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Will Trump’s Trade War Benefit The U.S.? (Part 1)

It’s difficult to explain a complex topic in a single post so I will attempt this in two parts. First, I’ll address tariffs in general and why they are for the most part shortsighted. In a following post I’ll address Trump’s misconceptions about trade.

Let’s first try to understand why a country would impose restrictions on trade in the first place. Governments most commonly limit imports to protect industries in which the government either wants to promote growth or protect domestic employment. Those restrictions can take several forms:

  • Specific or ad valorem tariffs. A fixed fee levied on one unit of an imported good, such as $200 on each computer, is known as a specific tariff. A tariff based on a percentage of a good’s value (e.g. 15% on each automobile) is an ad valorem tariff.
  • These may be granted to companies importing goods a government would like to restrict (e.g. wine). By limiting the number of licensees, the government effectively limits the number of foreign competitors faced by domestic producers.
  • Import quotas. Often used in conjunction with licenses, this is a restriction placed on the amount of a particular good that can be imported.
  • Local content requirements. Instead of utilizing import quotas, a government can require that a certain percentage of a good be made domestically. The new USMCA agreement replacing NAFTA includes many such requirements.

Sometimes a government will impose a restriction based on national security or on public safety. Trump has claimed the former for his recently-enacted steel tariffs. The Japanese government cites the latter in prohibiting imports of various U.S. foodstuffs grown using pesticides. Countries will also sometimes use tariffs purely for retaliation, as we are seeing today by China as Trump accelerates his trade war with them. All these situations tend to be highly politicized and rarely substantiated on an economic basis.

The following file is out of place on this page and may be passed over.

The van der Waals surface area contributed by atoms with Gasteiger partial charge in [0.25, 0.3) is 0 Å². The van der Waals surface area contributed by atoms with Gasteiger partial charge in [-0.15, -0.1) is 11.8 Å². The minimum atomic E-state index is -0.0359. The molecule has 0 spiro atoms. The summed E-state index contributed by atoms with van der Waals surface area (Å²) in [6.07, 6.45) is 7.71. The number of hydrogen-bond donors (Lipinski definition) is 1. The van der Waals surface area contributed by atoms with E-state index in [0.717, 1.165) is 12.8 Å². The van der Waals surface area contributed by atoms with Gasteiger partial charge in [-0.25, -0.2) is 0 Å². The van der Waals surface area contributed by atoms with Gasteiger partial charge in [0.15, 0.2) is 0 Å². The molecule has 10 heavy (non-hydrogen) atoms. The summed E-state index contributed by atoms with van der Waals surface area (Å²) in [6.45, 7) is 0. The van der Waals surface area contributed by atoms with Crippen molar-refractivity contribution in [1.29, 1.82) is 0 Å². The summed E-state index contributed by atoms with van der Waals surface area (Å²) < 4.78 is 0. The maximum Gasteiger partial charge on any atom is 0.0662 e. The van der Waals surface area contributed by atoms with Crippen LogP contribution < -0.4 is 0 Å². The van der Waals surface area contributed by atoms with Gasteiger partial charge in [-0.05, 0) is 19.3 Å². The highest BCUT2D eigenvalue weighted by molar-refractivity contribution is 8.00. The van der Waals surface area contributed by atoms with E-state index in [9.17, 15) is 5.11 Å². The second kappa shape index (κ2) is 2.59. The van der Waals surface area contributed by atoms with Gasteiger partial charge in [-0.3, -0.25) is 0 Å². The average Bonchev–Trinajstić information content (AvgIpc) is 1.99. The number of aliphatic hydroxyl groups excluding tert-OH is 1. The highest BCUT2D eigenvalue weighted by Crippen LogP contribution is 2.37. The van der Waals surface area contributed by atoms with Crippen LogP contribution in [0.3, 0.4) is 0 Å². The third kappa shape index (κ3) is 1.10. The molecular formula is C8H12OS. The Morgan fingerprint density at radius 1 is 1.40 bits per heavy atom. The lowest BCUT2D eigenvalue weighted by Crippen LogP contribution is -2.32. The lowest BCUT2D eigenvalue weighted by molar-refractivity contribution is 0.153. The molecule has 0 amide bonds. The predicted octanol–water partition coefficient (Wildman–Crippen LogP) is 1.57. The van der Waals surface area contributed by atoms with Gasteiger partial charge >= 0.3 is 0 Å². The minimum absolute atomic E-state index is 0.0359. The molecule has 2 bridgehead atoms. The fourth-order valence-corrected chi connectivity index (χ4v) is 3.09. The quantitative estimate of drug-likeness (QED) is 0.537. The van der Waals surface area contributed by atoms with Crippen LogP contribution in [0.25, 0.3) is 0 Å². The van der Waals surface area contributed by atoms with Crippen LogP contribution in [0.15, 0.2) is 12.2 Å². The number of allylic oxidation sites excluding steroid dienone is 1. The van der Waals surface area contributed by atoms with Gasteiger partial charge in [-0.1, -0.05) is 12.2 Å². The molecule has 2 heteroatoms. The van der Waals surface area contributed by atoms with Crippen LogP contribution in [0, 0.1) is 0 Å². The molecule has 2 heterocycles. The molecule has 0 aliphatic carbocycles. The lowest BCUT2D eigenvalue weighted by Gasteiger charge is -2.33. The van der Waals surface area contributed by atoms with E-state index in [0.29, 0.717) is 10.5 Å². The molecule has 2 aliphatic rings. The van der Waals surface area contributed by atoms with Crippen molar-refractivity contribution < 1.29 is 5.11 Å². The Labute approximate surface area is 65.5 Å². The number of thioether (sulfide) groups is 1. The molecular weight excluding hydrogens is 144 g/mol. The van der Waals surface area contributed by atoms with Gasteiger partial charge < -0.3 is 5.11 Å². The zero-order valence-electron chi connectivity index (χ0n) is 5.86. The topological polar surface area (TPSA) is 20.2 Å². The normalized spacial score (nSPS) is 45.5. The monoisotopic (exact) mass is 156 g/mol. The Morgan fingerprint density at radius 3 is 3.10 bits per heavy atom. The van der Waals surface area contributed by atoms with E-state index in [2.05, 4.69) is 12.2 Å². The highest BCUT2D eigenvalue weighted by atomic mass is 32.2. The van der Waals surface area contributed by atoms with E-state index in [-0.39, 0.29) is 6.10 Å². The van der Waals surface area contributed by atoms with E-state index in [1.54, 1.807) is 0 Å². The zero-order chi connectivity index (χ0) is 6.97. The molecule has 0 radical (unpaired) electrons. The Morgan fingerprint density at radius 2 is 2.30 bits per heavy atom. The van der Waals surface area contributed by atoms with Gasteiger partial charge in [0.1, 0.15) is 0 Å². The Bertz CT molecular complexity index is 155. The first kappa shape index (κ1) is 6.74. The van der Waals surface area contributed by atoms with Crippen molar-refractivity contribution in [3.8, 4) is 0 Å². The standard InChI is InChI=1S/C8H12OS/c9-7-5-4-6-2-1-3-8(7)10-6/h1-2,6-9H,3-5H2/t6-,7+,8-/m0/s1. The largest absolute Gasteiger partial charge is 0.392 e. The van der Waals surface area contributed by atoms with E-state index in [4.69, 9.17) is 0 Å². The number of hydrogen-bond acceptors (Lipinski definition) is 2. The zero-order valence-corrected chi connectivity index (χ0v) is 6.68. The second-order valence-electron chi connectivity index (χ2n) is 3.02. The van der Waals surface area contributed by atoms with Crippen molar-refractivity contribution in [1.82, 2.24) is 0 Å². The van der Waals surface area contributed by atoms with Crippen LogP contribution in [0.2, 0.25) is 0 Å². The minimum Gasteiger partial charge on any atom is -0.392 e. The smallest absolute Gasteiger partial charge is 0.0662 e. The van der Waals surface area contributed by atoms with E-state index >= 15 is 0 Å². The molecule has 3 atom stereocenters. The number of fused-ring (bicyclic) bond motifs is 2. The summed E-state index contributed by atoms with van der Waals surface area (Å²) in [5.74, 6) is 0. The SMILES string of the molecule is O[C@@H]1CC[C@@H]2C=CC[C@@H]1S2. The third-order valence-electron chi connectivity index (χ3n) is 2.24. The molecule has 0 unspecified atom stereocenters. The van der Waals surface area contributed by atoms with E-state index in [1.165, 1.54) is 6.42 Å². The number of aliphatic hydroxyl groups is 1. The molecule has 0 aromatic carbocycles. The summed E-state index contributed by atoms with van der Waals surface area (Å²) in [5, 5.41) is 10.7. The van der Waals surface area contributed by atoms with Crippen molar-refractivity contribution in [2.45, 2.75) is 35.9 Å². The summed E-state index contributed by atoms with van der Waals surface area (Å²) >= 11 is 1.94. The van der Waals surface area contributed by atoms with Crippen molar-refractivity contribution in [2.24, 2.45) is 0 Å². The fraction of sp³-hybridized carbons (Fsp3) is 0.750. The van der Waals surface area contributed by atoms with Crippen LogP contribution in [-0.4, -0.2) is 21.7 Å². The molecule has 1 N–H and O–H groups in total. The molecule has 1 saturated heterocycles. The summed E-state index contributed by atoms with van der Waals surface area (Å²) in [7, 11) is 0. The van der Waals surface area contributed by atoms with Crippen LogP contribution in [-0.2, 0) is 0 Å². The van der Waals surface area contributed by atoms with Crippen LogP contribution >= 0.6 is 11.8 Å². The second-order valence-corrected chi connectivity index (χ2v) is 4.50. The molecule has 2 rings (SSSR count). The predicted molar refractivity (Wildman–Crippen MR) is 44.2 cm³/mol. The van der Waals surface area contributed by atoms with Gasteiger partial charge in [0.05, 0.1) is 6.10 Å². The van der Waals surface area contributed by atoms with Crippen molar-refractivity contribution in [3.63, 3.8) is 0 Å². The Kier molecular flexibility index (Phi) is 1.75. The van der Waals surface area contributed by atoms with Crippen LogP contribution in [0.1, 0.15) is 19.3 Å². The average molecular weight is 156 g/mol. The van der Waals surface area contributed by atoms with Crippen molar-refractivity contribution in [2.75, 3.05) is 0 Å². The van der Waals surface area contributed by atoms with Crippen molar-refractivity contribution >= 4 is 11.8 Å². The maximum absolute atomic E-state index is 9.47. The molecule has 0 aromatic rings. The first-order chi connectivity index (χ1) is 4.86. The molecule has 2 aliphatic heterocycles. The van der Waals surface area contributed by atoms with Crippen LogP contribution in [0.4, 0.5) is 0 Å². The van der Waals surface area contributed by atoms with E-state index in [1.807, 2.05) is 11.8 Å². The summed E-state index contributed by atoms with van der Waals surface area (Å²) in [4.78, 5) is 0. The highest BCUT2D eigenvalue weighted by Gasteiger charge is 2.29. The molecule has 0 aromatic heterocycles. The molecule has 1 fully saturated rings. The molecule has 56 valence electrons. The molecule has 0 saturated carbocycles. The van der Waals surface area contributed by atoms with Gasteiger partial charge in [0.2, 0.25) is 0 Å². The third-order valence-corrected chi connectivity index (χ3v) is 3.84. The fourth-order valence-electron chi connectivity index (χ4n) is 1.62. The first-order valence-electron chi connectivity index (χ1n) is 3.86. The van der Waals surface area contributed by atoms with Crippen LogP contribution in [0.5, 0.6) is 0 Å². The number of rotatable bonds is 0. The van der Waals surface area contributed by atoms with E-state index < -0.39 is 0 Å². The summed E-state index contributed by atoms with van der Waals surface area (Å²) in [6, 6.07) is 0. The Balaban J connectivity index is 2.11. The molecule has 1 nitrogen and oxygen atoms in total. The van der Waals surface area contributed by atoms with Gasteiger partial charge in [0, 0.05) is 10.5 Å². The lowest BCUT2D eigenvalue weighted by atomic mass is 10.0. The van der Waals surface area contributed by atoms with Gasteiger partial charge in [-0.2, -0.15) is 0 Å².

Who benefits from tariffs? Initially the government and businesses in the protected industries. The government gains revenue from the levied duties. The companies benefit from rising prices due to reduced competition. Some may see a short-term increase in profits and may even increase hiring. Longer-term however, the effect on businesses and on consumers tends to be more negative. In a capitalistic global economy, artificially-limited competition supports inefficient producers who can command artificially higher prices. This can result in consumers paying more, reducing their disposable income and concomitantly their spending. Alternatively investors might eschew the domestic companies in favor of their stronger global competitors. The net effect in either case is to slow down growth in the local economy.

In an ideal capitalistic world there would be no tariffs. Companies would compete based on their resources, and governments would use the taxes from their earnings both to benefit their citizens and to support business growth. In such a model different countries would tend to grow industries that benefit from the natural resources together with the educational infrastructure in which they’ve invested, such as the coffee industry in Colombia or the financial industry in Switzerland. Governments that would like to develop an industry can make the needed investments and reap the rewards. India is an example of a country that has focused on developing a robust high-tech industry.

I support the goal of eliminating tariffs worldwide. However, in my opinion Trump’s goal of a zero balance of trade with each individual trading partner is illogical and his approach is impractical. More on that in a future post…



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